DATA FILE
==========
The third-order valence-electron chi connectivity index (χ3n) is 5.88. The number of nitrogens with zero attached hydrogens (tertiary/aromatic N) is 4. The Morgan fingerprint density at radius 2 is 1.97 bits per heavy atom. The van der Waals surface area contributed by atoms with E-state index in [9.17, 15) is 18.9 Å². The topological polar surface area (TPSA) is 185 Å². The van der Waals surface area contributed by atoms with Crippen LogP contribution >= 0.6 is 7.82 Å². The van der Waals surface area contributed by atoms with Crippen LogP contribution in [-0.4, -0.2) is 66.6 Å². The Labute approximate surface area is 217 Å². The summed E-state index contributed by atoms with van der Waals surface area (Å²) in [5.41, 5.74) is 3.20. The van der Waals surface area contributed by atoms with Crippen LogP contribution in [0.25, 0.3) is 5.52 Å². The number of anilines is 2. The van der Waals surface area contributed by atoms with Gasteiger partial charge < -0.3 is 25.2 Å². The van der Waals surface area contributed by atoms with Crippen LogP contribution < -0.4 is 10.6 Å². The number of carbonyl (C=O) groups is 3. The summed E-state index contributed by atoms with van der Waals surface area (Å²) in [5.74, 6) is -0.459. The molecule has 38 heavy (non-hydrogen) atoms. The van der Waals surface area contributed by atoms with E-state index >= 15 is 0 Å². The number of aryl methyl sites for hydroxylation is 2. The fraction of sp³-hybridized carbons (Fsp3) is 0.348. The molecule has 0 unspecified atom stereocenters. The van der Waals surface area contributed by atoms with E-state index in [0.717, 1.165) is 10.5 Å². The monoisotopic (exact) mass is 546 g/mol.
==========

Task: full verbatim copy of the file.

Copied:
The third-order valence-electron chi connectivity index (χ3n) is 5.88. The number of nitrogens with zero attached hydrogens (tertiary/aromatic N) is 4. The Morgan fingerprint density at radius 2 is 1.97 bits per heavy atom. The van der Waals surface area contributed by atoms with E-state index in [9.17, 15) is 18.9 Å². The topological polar surface area (TPSA) is 185 Å². The van der Waals surface area contributed by atoms with Crippen LogP contribution >= 0.6 is 7.82 Å². The van der Waals surface area contributed by atoms with Crippen LogP contribution in [-0.4, -0.2) is 66.6 Å². The Labute approximate surface area is 217 Å². The summed E-state index contributed by atoms with van der Waals surface area (Å²) in [5.41, 5.74) is 3.20. The van der Waals surface area contributed by atoms with Crippen LogP contribution in [0.25, 0.3) is 5.52 Å². The number of anilines is 2. The van der Waals surface area contributed by atoms with Gasteiger partial charge < -0.3 is 25.2 Å². The van der Waals surface area contributed by atoms with Crippen LogP contribution < -0.4 is 10.6 Å². The number of carbonyl (C=O) groups is 3. The summed E-state index contributed by atoms with van der Waals surface area (Å²) in [5.74, 6) is -0.459. The molecule has 38 heavy (non-hydrogen) atoms. The van der Waals surface area contributed by atoms with E-state index >= 15 is 0 Å². The number of aryl methyl sites for hydroxylation is 2. The fraction of sp³-hybridized carbons (Fsp3) is 0.348. The molecule has 0 unspecified atom stereocenters. The van der Waals surface area contributed by atoms with E-state index in [0.717, 1.165) is 10.5 Å². The monoisotopic (exact) mass is 546 g/mol.